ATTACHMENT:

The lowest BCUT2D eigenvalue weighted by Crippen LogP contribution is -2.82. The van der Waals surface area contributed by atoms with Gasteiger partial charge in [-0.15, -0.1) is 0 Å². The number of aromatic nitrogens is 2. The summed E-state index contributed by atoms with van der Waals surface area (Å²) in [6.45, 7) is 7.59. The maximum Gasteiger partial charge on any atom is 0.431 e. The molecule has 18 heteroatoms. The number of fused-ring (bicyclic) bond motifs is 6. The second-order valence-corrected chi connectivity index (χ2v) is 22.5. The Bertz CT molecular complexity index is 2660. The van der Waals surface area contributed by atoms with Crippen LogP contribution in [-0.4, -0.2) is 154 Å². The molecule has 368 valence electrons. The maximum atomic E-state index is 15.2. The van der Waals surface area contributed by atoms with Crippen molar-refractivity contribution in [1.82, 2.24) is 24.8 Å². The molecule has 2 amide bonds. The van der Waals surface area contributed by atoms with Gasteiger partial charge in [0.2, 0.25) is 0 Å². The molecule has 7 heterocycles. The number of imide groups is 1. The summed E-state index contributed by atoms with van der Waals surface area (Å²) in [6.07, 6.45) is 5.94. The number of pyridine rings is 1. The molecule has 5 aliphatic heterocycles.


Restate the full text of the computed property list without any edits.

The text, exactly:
The lowest BCUT2D eigenvalue weighted by Crippen LogP contribution is -2.82. The van der Waals surface area contributed by atoms with Gasteiger partial charge in [-0.15, -0.1) is 0 Å². The number of aromatic nitrogens is 2. The summed E-state index contributed by atoms with van der Waals surface area (Å²) in [6.45, 7) is 7.59. The maximum Gasteiger partial charge on any atom is 0.431 e. The molecule has 18 heteroatoms. The number of fused-ring (bicyclic) bond motifs is 6. The second-order valence-corrected chi connectivity index (χ2v) is 22.5. The Bertz CT molecular complexity index is 2660. The van der Waals surface area contributed by atoms with Crippen LogP contribution in [-0.4, -0.2) is 154 Å². The molecule has 368 valence electrons. The maximum atomic E-state index is 15.2. The van der Waals surface area contributed by atoms with Crippen molar-refractivity contribution in [1.82, 2.24) is 24.8 Å². The molecule has 2 amide bonds. The van der Waals surface area contributed by atoms with Gasteiger partial charge in [0.2, 0.25) is 0 Å². The molecule has 7 heterocycles. The number of imide groups is 1. The summed E-state index contributed by atoms with van der Waals surface area (Å²) in [6.07, 6.45) is 5.94. The number of pyridine rings is 1. The molecule has 5 aliphatic heterocycles.